Discussion in 'Pearl Harbor' started by DogFather, Jul 27, 2011.
"Nice base you have here. It would be unfortunate if anything were to happen to it."
I'm going to take some of the posts one at a time. By quote mining, I assume you mean, that I have been taking material
out of context, to deliberately mislead members of this or any forum. Thinking this through to its rational conclusion, when
would it be okay, to copy and paste, or type out the same thing, I find in material, that helps prove my point? I can't put
the entire book in a post. At some point, a poster has to make a decision about how much material to post.
It seems to be that when you disagree, with what I have said, that is when you claim I am quote mining. People on this and other forums, do spend more time at this than I do and have developed effective techniques like this. I feel I have
read and understood enough material on the events to Pearl Harbor, to explain this on posts. I did ask the question what
am I missing. I really did not get an answer, other than the NCI passed the buck, for the disaster on to the army. That
seems to be a logical possiblity. This is probably true to some extent. Anyway, I will try and reply to as many posts as
My opinion is that the army's failures, on Dec 7th were far greater than the navys. Army AAA did not have
ammo, it was locked up. Kimmel's ships did have ammo and were firing back in 5 mins, after being attacked. The army was responsible for the saftey of the fleet, while in port. A letter from Marshall to Short, said defense of the fleet at Pearl
Habor was not just a concern, it was the main concern of army forces on Oaho.
The AWS (radar on Oaho) should have given some warning of the attack, but failed in this respect. This was an
army function and responsibility. The lack of CAP over the island, was also an army responsibility and failure.
Kimmel's alert status was at the highest it could be, while army alert status was lower.
I have read books and other material on Pearl Harbor, with many different points of view. I feel that after thinking
some of these things out, I have come up with my own point of view. I understand you disagree, that's fine. But, I
don't feel my views are a CT. I feel that the Pearl Harbor Attack did more damage, as result of failure to follow naval
doctrine, that is also common sense. Like not taking unnecessary risks with a battlefleet. Basing the fleet at a location
that should have been considered a combat zone, but was not and other factors like that.
My understanding has been, that the Knox report, to FDR in Washington, about 5th columnist's activity, right after the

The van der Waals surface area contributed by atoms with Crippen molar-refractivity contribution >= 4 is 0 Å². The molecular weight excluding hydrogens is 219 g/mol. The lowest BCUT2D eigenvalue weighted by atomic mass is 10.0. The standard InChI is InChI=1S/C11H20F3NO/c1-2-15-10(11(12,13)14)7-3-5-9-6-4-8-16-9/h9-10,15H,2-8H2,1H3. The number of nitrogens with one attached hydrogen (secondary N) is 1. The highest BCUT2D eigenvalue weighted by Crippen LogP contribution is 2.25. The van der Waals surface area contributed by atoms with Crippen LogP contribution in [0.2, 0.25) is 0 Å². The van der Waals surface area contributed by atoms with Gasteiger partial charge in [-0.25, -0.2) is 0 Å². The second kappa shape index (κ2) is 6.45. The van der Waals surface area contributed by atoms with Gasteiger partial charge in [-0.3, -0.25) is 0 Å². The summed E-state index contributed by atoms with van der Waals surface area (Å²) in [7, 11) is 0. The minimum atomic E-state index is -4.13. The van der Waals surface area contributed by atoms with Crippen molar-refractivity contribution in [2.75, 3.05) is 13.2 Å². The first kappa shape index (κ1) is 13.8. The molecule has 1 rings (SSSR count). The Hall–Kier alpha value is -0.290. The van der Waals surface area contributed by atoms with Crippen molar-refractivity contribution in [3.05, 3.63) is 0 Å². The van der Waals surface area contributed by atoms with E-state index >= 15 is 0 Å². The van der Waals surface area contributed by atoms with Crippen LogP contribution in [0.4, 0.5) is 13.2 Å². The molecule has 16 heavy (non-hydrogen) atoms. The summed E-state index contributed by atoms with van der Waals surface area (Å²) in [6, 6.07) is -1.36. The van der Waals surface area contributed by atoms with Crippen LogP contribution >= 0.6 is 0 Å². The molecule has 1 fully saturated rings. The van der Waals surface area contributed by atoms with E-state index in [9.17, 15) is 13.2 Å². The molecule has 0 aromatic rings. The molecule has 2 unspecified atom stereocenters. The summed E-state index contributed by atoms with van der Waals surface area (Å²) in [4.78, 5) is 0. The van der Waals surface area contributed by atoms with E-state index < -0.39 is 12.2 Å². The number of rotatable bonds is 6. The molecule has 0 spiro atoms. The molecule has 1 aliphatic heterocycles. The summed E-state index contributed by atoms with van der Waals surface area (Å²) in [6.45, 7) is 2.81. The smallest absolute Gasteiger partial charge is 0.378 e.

attack, was accurate. However, later he lied and claimed some of the damage was caused by sabotage. This behavior
by Knox, in my view, would be part of the cover-up, that took place after the attack.
I am going to go ahead and post this. I hope it is not confusing, and I am able to address you point by point.
I'm a little confused here but don't have the cultural familiarity behind Pearl arguments. I always thought the conspiracy theories about Pearl were more along very generalised lines sort of like, "if only the international political climate was more easy going the general motions over preceding years might've been redirected so as to have allowed greater diplomatic influence" which I suppose sounds kind of reasonable if you view the whole Pacific War as an evolution of late 19th century western colonial interests in asia, one man's colony being another man's invasion, Japan did after all present itself to the LoN in the thirties as representative of "an asia alliance," and the main issue of contention was the western sovereign treaty ports they claimed were raping local industrial resources for foreign profiteering.
I don't know, the whole thing starts to get pretty convoluted.
But seriously, there are the proverbial alien conspiracy theories about Pearl? This is, would hilarious be the right word?
Every military, political and economic debacle must have someone to blame. They almost always occur for muliple reasons, but human beings want simple answers, not complex facts. The hubbub is predominately about, who knew what, when did they know it, whow did they tell or not tell and why they did or not did. Sometimes a cigar is just a cigar. We got schlacked, The Japanese were smarter and bolder than we gave them credit for.
No wonder you surround yourself with wolves!
And crew-served weapons. It also helps that if I am assaulted or attacked while on my property it's a federal felony.
That's good about the felony and all. Keep up the good work and be careful out there.